Movement of Capital and Trade in Services: Distinguishing Myth from Reality Regarding the GATS and the Liberalization of the Capital Account
AbstractThis article will analyze the interplay between capital movements and trade in services as structured in World Trade Organization (WTO) law, and it will assess the implications of the capital account liberalization for the freedom of WTO Members to pursue their economic policies. Although the movement of capital is largely confined to the domain of international financial or monetary policy, it is regulated by WTO law due to its role in the process of financial services liberalization, which generally requires liberalized capital flows. From a legal perspective, the interplay between capital movements and trade in services requires striking a delicate balance between the right of market access and the parallel right of economic stability. Indeed, a liberalized regime for capital movements could pose serious stability problems during times of crisis. For this reason, it is necessary that Members are able to derogate from their obligations and adopt emergency measures. Regulating the movement of capital in the General Agreement on Trade in Services (GATS) requires stretching the regulatory oversight of WTO law over different aspects of international economic policy. Indeed, capital movements are a fundamental component of the balance of payments and have a major role in shaping monetary, fiscal, and financial policies. This article will analyze how the discipline provided by the GATS on capital movements will affect not only trade in services, but also the Members' policy space on monetary and fiscal policy. The article will conclude that while the GATS offers enough policy space for the maintenance of financial stability, it does not fully take into consideration the need of Members to control capital movements in order to conduct monetary policies. The Author 2012. Published by Oxford University Press. All rights reserved., Oxford University Press.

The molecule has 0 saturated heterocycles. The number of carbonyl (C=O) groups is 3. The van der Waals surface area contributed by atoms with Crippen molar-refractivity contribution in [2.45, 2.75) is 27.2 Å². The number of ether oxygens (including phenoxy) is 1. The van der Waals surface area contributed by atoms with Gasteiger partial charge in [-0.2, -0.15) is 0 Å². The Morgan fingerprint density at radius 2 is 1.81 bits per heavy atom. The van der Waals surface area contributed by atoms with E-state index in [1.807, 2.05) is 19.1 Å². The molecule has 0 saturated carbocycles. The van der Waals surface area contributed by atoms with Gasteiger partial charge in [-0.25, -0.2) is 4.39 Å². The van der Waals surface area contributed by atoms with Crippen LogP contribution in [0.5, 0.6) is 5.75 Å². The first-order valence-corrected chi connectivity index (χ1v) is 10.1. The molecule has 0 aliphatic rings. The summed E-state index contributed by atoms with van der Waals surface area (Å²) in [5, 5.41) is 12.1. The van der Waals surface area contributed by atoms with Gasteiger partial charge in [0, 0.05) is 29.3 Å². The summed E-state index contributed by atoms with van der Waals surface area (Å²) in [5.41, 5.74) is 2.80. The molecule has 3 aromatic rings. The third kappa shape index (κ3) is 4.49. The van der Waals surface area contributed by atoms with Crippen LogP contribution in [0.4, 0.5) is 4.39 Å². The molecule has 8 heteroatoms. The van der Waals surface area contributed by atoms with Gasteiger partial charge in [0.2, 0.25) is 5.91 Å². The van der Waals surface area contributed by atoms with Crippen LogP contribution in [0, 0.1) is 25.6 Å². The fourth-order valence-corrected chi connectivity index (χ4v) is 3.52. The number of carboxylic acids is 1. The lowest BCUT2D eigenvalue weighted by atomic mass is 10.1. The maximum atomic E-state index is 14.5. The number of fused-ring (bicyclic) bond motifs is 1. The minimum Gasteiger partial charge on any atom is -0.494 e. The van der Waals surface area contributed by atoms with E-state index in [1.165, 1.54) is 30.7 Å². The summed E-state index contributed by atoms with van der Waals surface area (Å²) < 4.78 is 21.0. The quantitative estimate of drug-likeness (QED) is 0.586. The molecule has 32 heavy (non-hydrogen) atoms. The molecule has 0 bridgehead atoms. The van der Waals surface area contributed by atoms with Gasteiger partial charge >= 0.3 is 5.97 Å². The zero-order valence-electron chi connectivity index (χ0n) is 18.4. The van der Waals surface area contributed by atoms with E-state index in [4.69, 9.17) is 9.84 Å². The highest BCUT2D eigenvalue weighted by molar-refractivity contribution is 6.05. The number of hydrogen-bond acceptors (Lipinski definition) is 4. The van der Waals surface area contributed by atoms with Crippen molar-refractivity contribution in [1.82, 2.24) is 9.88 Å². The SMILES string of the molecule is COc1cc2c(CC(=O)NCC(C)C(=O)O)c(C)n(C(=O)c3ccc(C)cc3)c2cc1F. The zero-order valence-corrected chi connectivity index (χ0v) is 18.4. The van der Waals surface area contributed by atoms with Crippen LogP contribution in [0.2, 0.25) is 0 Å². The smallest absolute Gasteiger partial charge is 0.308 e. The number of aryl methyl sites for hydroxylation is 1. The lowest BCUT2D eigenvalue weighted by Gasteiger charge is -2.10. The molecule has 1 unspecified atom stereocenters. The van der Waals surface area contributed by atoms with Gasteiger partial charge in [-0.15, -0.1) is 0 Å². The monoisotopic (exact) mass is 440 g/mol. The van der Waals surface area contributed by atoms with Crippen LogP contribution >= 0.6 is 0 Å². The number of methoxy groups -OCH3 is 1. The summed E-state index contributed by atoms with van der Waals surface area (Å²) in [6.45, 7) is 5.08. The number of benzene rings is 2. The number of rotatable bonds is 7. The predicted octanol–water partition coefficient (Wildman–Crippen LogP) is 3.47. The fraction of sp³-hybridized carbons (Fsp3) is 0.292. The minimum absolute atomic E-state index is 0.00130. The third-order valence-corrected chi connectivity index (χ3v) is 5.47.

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Bibliographic InfoArticle provided by Oxford University Press in its journal Journal of International Economic Law.
Volume (Year): 15 (2012)
Issue (Month): 2 (June)
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Postal: Oxford University Press, Great Clarendon Street, Oxford OX2 6DP, UK
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